Uvira, Our Home
Artwork above: ATD Fourth World Exhibit, “Destruction Reconstruction”, 2017 – AR0205601013 © D’Ange Henri Rambello
- “Torrential rains hit our area during the night of 16 to 17 April and the sky kept pouring down for two days. Our only wealth, our home, the city of Uvira and its surroundings are desolate. The damage is enormous and immeasurable in the districts of Kalendu, Mulongwe, Karimvira, and everywhere in the plain.
I am deeply affected in my soul and my whole being. As I write this message, many many families have lost loved ones. Thousands are stricken, homeless. Everything they owned has been swallowed up. May God grant us consolation for these immeasurable losses and help us.
I congratulate our young people and children who have spared no effort to help everyone and to assist the Red Cross relief workers in the Democratic Republic of Congo.
They had the courage to go and rescue their neighbours throughout the night and long after.
There has been support from families who were less affected by the flooding. Without hesitation, they have taken in people who have nowhere to go and no place to safely store the belongings they managed to rescue from the floodwaters.
We call for unity and solidarity so that everyone can contribute what they can to help save lives. The authorities are working on a rescue plan for the people affected by this disaster. Yet, the struggle to recover is likely to be a long one.
Forty-eight hours after that horrible night, 6,000 plots of land lay damaged and 1,500 of those had completely disappeared under the mud. More than 75,000 families are homeless. As shelters were already full, they have no place at all to go. The estimated number of lives lost is 167. We are in mourning.”
Stefano, along with other young people, themselves badly affected by the floods, spared no effort to save lives and help the most afflicted families get back on their feet. Today, with little strength left, they take the time to sit down with Tapori facilitators in Uvira. Through phone calls, they are also in touch with other facilitators in Bukavu, some 150 km away. They take stock of the enormous challenges that the city will have to face:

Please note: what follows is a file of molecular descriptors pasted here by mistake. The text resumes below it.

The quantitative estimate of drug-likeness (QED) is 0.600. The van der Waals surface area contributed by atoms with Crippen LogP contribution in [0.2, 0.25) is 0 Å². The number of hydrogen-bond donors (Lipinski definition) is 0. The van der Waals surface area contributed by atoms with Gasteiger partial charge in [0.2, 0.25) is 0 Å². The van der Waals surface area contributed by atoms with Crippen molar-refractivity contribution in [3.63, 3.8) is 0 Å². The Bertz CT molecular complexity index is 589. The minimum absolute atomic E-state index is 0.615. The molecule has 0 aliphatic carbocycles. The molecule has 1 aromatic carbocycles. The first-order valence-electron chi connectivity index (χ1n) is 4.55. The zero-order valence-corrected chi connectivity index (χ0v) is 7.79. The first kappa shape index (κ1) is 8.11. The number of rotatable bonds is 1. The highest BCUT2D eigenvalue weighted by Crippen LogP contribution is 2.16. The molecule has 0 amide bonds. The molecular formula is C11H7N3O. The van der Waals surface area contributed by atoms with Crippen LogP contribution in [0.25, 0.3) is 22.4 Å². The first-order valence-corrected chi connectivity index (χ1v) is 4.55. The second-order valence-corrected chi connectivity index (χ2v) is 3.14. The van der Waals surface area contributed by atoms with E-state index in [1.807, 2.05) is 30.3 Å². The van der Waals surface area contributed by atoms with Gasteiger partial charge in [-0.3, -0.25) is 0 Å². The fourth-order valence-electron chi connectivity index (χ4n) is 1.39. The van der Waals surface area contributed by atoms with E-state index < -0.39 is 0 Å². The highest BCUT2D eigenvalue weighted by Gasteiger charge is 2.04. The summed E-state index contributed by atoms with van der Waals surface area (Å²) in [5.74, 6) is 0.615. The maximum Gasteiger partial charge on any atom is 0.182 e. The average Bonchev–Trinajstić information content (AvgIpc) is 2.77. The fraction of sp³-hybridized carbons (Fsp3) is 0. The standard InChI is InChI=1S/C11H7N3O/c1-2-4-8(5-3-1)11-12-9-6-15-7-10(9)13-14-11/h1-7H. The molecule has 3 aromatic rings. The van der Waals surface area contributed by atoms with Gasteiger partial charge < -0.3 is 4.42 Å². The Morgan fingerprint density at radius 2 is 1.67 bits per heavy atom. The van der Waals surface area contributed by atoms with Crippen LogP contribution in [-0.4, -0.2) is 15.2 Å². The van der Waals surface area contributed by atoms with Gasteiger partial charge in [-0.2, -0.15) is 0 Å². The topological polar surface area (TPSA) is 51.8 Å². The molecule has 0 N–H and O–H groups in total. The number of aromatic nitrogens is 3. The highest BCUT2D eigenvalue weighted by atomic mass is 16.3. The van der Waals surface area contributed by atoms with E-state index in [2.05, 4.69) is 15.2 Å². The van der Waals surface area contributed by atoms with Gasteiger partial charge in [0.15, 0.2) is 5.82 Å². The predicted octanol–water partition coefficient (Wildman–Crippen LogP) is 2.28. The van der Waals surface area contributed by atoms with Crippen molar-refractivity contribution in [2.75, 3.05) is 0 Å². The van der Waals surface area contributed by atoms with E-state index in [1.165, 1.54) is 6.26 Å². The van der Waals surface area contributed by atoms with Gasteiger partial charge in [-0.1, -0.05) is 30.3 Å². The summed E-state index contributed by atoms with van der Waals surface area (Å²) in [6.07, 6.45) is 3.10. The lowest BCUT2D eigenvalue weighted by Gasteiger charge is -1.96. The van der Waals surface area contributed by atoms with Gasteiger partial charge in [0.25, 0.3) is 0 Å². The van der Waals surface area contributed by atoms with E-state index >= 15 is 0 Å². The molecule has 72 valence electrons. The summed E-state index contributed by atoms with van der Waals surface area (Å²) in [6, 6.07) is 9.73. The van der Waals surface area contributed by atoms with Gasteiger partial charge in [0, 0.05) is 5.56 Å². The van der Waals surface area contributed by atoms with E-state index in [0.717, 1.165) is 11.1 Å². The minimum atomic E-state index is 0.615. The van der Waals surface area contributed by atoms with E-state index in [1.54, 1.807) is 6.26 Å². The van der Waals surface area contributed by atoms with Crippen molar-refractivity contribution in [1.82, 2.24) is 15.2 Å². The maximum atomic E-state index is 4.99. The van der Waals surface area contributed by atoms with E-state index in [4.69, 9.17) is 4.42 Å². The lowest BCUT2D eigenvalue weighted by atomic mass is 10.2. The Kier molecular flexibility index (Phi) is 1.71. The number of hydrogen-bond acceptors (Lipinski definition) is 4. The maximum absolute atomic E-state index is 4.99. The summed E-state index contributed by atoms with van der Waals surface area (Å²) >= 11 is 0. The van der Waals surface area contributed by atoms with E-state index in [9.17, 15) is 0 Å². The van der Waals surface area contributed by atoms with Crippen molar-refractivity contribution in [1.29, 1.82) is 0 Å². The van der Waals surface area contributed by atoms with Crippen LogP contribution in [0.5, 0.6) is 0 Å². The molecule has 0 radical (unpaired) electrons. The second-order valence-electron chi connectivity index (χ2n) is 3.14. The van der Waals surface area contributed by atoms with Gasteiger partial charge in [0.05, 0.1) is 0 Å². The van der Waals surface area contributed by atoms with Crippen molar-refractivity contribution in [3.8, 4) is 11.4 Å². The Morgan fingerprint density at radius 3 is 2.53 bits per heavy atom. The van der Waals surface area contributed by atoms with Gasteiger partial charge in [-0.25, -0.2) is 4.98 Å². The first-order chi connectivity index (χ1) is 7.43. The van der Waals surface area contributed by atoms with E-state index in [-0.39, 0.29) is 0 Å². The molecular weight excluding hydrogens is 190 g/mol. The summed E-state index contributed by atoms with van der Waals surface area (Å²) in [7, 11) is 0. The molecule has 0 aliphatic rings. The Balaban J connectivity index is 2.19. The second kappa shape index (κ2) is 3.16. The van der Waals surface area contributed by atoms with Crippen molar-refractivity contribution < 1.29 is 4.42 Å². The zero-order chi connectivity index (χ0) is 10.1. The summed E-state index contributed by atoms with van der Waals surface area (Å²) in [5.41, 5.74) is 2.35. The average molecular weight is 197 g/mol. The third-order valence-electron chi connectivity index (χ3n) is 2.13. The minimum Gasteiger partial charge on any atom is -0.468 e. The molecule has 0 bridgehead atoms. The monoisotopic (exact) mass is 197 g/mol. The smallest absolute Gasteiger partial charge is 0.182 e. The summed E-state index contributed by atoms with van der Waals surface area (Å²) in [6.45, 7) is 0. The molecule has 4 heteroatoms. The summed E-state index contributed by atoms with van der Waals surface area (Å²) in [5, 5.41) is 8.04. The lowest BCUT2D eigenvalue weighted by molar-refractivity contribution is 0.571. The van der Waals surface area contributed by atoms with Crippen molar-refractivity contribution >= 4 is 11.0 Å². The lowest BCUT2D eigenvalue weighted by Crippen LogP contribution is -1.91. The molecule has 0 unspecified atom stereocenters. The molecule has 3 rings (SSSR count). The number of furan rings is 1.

“We are at risk of starvation”, says Pascal. “The two bridges on the RN5 in the Ruzizi plain that people used to cross to get supplies were washed away.”
Supplies were already difficult to obtain because of bans on travel between the city and the plain to prevent the spread of the coronavirus. Paradoxically, these measures today prevent outside help from arriving.
People are also afraid that there will be a resurgence of the cholera epidemic. The water collection, purification, and treatment plant was destroyed when the Mulongwe river overflowed. Left without drinking water, people are using the water from Lake Tanganyika, which has also swelled and overflowed its banks.
The young people also noticed cracks in the walls of several of the houses that remained standing. Built in the traditional way, with adobe, they are in danger of collapsing due to the continuous rains.
Working together, this group of young people plans to:
- set up solidarity sites to support the efforts of the worst off families that are trying to start anew with the little they were able to save;
- help the children to find joy in spite of all the problems that they see every day;
- resist together, despite fatigue and uncertainty.
They received messages of friendship from their friends in Burundi and from Bujumbura, a neighbouring city a few kilometres away. But neither visits nor assistance are possible since the borders are closed due to the pandemic. Soon afterwards, their friends were in turn affected by the rising waters of the Ruzizi river. The lake also invaded some neighbourhoods of Bujumbura, including Kajaka, where several families of Tapori children and members of the “Haguruka” association live.
“It is through supporting one other that we feel strong”, people often say.
Consolate, Christian, Saleh, Pascal, Stefano, and many other Tapori facilitators stick together and hold firm so that even in the midst of misfortune, hope remains alive.